Wheeler’s emphasis on relationality is also reflected in the structure of the book. In providing an overview of biosemiotic thinking on culture, she is intent on teasing out a complex web of associations between the various thinkers she draws on, most prominently Jesper Hoffmeyer and Terrence Deacon. She begins her survey by tracing the beginnings of an ontology of relations in the work of Gilles Deleuze and Félix Guattari, foregrounding the relevance of C S Peirce’s semiotics for their as much as her own thinking. In the subsequent chapter, Wheeler provides an impressively dense and extensive history of biosemiotic thought, beginning with Hippocrates and ending with the decline of relational thinking for which she cites the rise of nominalist science as the primary reason. In following chapters, Wheeler explores the natural origins of such human aesthetic concepts as the metaphor, perceiving in turn nature as poetic; reclaims Roman Jakobson’s neglected engagement with biology for an ecological humanities reading of poetry by Thomas Hardy and others; and outlines a biosemiotic understanding of creativity through Peirce’s theory of chance. Wheeler then concludes with a discussion of Gilbert Simondon whose ideas on individuation and technology she uses to return to ecocritical concerns and to sketch the inclusion of inanimate objects into a biosemiotic framework.

This short summary of the book’s contents gives only a limited impression of the depth of associations and connections Wheeler suggests in her synthesis of a wealth of material. This impressive scope, together with Wheeler’s often circular mode of argumentation when she revisits earlier points in a new light, sometimes make for a demanding read. This is also true with regard to the book’s ever-increasingly dense methodology and its cyclical structure, ending with Simondon as a figure influential for Deleuze and Guattari, with whom the book began.

While Wheeler’s study is certainly of interest for anyone working on the intersection of nature and culture, particularly those with a posthumanist perspective, the driving force behind her ecological readings is the contextualisation of literary texts in an all-encompassing naturo-cultural semiotic exchange. For instance, she revisits the interpretation of the bird’s song in Hardy’s 'The Darkling Thrush' as a metaphor for spring and renewal and reframes the thrush as an aging sign in the process of acquiring new semiotic meaning through a metaphorical conflation of natural and cultural signs. While Wheeler provides numerous, if sometimes underdeveloped, inroads into biosemiotic literary analysis – inviting, for example, the reader to consider representations of shared semiosis between nature and culture or representations of biosemiotic interpretation – she does not address the value of biosemiotic readings of texts that are not openly invested in biosemiotic ecologies. Is Hardy’s poem 'Heredity', for instance, exempt from biosemiotic meaning because it represents a belief in biological essence rather than relation, stating 'I am the family face;/ Flesh perishes, I live on'? In some ways her exemplary readings leave many questions about the methods of biosemiotic literary analysis unanswered. At the same time, this criticism might be a little unfair in relation to a work that is so obviously breaking new ground. Expecting the Earth is itself filled to the brim with expanding semiotic meaning and looks expectantly to biosemiotic human creativity and what it can do for our planet and for the field of literary and cultural studies.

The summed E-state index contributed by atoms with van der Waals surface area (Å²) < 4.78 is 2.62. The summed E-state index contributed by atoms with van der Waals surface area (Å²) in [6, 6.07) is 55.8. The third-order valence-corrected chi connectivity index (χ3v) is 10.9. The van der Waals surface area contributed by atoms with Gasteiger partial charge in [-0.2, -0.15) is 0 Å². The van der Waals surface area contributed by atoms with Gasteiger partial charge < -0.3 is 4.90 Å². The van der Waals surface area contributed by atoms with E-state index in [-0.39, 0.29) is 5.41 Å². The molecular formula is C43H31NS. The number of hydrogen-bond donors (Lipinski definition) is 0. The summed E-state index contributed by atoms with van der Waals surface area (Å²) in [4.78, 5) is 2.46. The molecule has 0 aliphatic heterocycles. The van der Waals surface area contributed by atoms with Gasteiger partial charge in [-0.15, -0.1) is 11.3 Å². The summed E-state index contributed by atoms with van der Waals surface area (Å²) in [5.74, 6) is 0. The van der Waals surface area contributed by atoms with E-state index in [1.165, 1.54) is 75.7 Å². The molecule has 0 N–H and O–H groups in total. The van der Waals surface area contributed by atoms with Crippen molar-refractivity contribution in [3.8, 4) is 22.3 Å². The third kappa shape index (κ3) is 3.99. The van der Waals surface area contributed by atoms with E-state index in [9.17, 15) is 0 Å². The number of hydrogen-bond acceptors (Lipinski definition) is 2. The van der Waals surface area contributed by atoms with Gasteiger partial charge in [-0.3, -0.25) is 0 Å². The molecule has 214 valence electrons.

Paul Hamann, University of Hamburg